Liverpool’s Raheem Sterling: A nightmare blend of dynamism & creativity 3

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Just as he did last season, Raheem Sterling thoroughly enjoyed his afternoon at White Hart Lane today and he was comfortably Liverpool’s most influential player during the 3-0 canter past Tottenham.

Sterling is English, so it doesn’t take much for him to attract the usual hyperbole, but in this instance the lavish praise and lofty projections of his future are fully justified.  He isn’t just a theoretical talent, he’s a player who has already reached an extremely high standard at a very young age.  Because he’s been in and around football’s consciousness for quite a long time, it’s easy to forget that he is just nineteen and he still has a wealth of learning experiences ahead of him; if his development continues at its current rate, goodness knows how far he could go in the game.

So what is about Sterling that makes him special?

There are plenty of players who are good on the ball and who are able to beat isolated defenders, but typically that sort of attacking player has flaws elsewhere in his game that restrict him.  With Sterling, it’s the combination of that ability with several others which makes him so difficult for opponents to subdue.

Sterling is a confluence between the attributes associated with traditional wing-play, off-the-ball movement, and creativity.  When you think of his highlight-reel you don’t just picture a set clips which involve him beating a defender, you imagine a much broader showcase.  Over the past year, you’ll be able to find examples of him playing through-balls to teammates, carrying the ball dynamically, a diverse range of goals and of him moving into space in the manner expected of a natural forward.  Just use this season as your sample and look at the range within those three games - or just this afternoon: the back-post run that led to his goal was something more associated with Daniel Sturridge, and some of his passing around the edges of Tottenham’s box was of a quality you might expect from Philippe Coutinho.  He’s not just one type of player, he’s a blend.

That makes him incredibly difficult to contain.  If a player can influence a game in all manner of ways and from a diverse variety of positions, an opposing manager can’t employ a single defensive tactic to subdue him.  Sterling can’t, for example, simply be shown on to his weaker foot, because he can beat a defender on either side, and nor can he be assigned a man-marker for the duration of a game, because his movement will ultimately destroy the integrity of a defence.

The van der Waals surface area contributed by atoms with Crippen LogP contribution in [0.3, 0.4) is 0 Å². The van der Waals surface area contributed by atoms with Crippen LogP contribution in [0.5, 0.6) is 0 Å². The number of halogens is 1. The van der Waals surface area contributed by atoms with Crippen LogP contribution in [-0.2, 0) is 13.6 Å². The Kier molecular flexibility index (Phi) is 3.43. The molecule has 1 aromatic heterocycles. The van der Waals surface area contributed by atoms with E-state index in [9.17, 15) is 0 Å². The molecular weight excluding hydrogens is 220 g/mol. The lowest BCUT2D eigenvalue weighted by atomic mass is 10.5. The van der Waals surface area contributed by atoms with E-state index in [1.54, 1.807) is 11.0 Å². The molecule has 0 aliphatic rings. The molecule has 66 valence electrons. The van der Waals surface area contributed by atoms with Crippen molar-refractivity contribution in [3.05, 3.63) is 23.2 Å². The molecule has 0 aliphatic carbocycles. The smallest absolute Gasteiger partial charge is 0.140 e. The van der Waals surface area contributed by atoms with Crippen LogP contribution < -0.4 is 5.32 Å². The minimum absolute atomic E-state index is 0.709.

Compare him with another similar-styled English player, someone like Aaron Lennon for example.  Lennon was very effective in his early years, but only ever in a certain way.   He would terrorise full-backs on the right-hand side and, despite the inconsistency of his delivery, he was very influential.  Over time, however, he became less and less relevant within the Premier League, predominantly because he never added a second or third dimension to his game.  He didn’t acquire any play-making ability, he never managed to even adequately perform more than one role, and he forced himself to rely on the same habits season-after-season.

He’s still just twenty-seven, but Aaron Lennon is buster flush in this league because there isn’t a defender or manager out there who hasn’t worked him out.

At nineteen, Raheem Sterling is already an infinitely more diverse player.  Yes, he occupies more areas of the pitch, has a broader skill-set, and possesses more game-intelligence, but he’s also not as reliant on others to fuel his own performance.  He doesn’t need to be played into space and doesn’t only thrive when running behind a defence, he’s capable of coming in-field and searching for the ball, forcing himself upon a game.

Liverpool return to the Champions League this season and, amongst other points of intrigue, it’s going to be fascinating to see how the top-tier sides handle Sterling.  Within Brendan Rodgers’ system he has such license to express himself and to show that he really doesn’t fit many of our English player stereotypes.  He’s a very, very modern attacking-midfielder and he will be a match for the absolute best on the continent.

 

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